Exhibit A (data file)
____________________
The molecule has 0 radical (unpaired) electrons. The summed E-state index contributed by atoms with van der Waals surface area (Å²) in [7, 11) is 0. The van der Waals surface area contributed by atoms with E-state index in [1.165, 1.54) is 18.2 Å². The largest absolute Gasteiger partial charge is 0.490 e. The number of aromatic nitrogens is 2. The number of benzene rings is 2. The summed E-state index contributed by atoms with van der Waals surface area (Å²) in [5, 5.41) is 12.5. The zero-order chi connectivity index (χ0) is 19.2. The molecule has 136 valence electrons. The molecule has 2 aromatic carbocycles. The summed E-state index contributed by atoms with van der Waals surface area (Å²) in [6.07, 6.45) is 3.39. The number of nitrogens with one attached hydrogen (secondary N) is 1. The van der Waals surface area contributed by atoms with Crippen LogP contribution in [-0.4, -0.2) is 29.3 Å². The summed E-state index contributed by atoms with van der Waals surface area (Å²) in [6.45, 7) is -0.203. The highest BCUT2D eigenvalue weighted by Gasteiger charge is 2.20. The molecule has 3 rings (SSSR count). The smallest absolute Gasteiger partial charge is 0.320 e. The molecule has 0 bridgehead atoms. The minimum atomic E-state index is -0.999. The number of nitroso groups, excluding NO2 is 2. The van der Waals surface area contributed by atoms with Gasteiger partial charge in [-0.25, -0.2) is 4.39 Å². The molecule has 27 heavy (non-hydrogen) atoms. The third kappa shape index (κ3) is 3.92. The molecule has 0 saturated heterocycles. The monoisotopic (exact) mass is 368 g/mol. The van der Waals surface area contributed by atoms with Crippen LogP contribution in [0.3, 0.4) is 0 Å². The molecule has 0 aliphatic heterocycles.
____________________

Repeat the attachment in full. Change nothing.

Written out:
The molecule has 0 radical (unpaired) electrons. The summed E-state index contributed by atoms with van der Waals surface area (Å²) in [7, 11) is 0. The van der Waals surface area contributed by atoms with E-state index in [1.165, 1.54) is 18.2 Å². The largest absolute Gasteiger partial charge is 0.490 e. The number of aromatic nitrogens is 2. The number of benzene rings is 2. The summed E-state index contributed by atoms with van der Waals surface area (Å²) in [5, 5.41) is 12.5. The zero-order chi connectivity index (χ0) is 19.2. The molecule has 136 valence electrons. The molecule has 2 aromatic carbocycles. The summed E-state index contributed by atoms with van der Waals surface area (Å²) in [6.07, 6.45) is 3.39. The number of nitrogens with one attached hydrogen (secondary N) is 1. The van der Waals surface area contributed by atoms with Crippen LogP contribution in [-0.4, -0.2) is 29.3 Å². The summed E-state index contributed by atoms with van der Waals surface area (Å²) in [6.45, 7) is -0.203. The highest BCUT2D eigenvalue weighted by Gasteiger charge is 2.20. The molecule has 3 rings (SSSR count). The smallest absolute Gasteiger partial charge is 0.320 e. The molecule has 0 bridgehead atoms. The minimum atomic E-state index is -0.999. The number of nitroso groups, excluding NO2 is 2. The van der Waals surface area contributed by atoms with Gasteiger partial charge in [-0.25, -0.2) is 4.39 Å². The molecule has 27 heavy (non-hydrogen) atoms. The third kappa shape index (κ3) is 3.92. The molecule has 0 saturated heterocycles. The monoisotopic (exact) mass is 368 g/mol. The van der Waals surface area contributed by atoms with Crippen LogP contribution in [0.3, 0.4) is 0 Å². The molecule has 0 aliphatic heterocycles.